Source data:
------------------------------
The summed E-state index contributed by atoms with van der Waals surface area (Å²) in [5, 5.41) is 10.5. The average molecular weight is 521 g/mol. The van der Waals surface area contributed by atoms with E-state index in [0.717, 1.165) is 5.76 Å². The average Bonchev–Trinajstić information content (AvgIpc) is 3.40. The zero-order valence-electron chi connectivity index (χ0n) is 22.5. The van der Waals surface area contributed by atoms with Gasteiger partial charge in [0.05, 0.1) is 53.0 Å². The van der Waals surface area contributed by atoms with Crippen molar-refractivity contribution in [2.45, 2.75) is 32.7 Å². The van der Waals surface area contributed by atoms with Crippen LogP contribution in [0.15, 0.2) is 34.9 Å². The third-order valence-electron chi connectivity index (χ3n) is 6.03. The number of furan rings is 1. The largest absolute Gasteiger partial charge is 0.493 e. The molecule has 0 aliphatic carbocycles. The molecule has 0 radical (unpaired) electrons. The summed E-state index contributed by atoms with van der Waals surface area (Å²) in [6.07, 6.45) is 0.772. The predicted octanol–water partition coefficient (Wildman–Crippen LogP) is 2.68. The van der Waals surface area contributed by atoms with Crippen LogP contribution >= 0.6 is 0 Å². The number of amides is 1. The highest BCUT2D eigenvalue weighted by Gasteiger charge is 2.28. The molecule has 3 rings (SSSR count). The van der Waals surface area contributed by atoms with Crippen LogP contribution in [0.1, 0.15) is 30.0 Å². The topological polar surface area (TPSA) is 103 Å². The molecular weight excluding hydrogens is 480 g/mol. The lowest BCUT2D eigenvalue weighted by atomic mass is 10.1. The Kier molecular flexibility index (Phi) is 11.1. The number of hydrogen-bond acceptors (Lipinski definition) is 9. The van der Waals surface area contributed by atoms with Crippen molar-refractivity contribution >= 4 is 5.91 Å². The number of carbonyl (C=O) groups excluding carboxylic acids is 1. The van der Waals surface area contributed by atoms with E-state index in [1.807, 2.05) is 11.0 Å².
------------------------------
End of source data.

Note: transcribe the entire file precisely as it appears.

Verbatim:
The summed E-state index contributed by atoms with van der Waals surface area (Å²) in [5, 5.41) is 10.5. The average molecular weight is 521 g/mol. The van der Waals surface area contributed by atoms with E-state index in [0.717, 1.165) is 5.76 Å². The average Bonchev–Trinajstić information content (AvgIpc) is 3.40. The zero-order valence-electron chi connectivity index (χ0n) is 22.5. The van der Waals surface area contributed by atoms with Gasteiger partial charge in [0.05, 0.1) is 53.0 Å². The van der Waals surface area contributed by atoms with Crippen molar-refractivity contribution in [2.45, 2.75) is 32.7 Å². The van der Waals surface area contributed by atoms with Crippen LogP contribution in [0.15, 0.2) is 34.9 Å². The third-order valence-electron chi connectivity index (χ3n) is 6.03. The number of furan rings is 1. The largest absolute Gasteiger partial charge is 0.493 e. The molecule has 0 aliphatic carbocycles. The molecule has 0 radical (unpaired) electrons. The summed E-state index contributed by atoms with van der Waals surface area (Å²) in [6.07, 6.45) is 0.772. The predicted octanol–water partition coefficient (Wildman–Crippen LogP) is 2.68. The van der Waals surface area contributed by atoms with Crippen LogP contribution >= 0.6 is 0 Å². The number of amides is 1. The highest BCUT2D eigenvalue weighted by Gasteiger charge is 2.28. The molecule has 3 rings (SSSR count). The van der Waals surface area contributed by atoms with Crippen LogP contribution in [0.1, 0.15) is 30.0 Å². The topological polar surface area (TPSA) is 103 Å². The molecular weight excluding hydrogens is 480 g/mol. The lowest BCUT2D eigenvalue weighted by atomic mass is 10.1. The Kier molecular flexibility index (Phi) is 11.1. The number of hydrogen-bond acceptors (Lipinski definition) is 9. The van der Waals surface area contributed by atoms with Crippen molar-refractivity contribution >= 4 is 5.91 Å². The number of carbonyl (C=O) groups excluding carboxylic acids is 1. The van der Waals surface area contributed by atoms with E-state index in [1.807, 2.05) is 11.0 Å².